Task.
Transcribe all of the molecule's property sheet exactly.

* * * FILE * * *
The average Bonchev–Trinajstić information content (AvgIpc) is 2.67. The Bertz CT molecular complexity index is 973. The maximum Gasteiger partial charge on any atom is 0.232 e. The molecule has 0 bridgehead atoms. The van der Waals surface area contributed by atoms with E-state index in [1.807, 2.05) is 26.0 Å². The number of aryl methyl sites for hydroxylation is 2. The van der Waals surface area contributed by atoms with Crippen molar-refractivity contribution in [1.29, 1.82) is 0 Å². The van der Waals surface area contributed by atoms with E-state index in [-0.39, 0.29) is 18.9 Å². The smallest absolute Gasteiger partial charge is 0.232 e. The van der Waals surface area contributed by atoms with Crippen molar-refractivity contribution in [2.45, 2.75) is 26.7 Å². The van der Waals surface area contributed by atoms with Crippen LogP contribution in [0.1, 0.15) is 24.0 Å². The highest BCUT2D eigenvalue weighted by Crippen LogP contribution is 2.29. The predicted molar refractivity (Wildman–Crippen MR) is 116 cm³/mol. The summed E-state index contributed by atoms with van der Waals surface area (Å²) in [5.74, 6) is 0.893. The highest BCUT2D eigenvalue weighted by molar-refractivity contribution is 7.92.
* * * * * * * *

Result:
The average Bonchev–Trinajstić information content (AvgIpc) is 2.67. The Bertz CT molecular complexity index is 973. The maximum Gasteiger partial charge on any atom is 0.232 e. The molecule has 0 bridgehead atoms. The van der Waals surface area contributed by atoms with E-state index in [1.807, 2.05) is 26.0 Å². The number of aryl methyl sites for hydroxylation is 2. The van der Waals surface area contributed by atoms with Crippen molar-refractivity contribution in [1.29, 1.82) is 0 Å². The van der Waals surface area contributed by atoms with E-state index in [-0.39, 0.29) is 18.9 Å². The smallest absolute Gasteiger partial charge is 0.232 e. The van der Waals surface area contributed by atoms with Crippen molar-refractivity contribution in [2.45, 2.75) is 26.7 Å². The van der Waals surface area contributed by atoms with Crippen LogP contribution in [0.1, 0.15) is 24.0 Å². The highest BCUT2D eigenvalue weighted by Crippen LogP contribution is 2.29. The predicted molar refractivity (Wildman–Crippen MR) is 116 cm³/mol. The summed E-state index contributed by atoms with van der Waals surface area (Å²) in [5.74, 6) is 0.893. The highest BCUT2D eigenvalue weighted by molar-refractivity contribution is 7.92.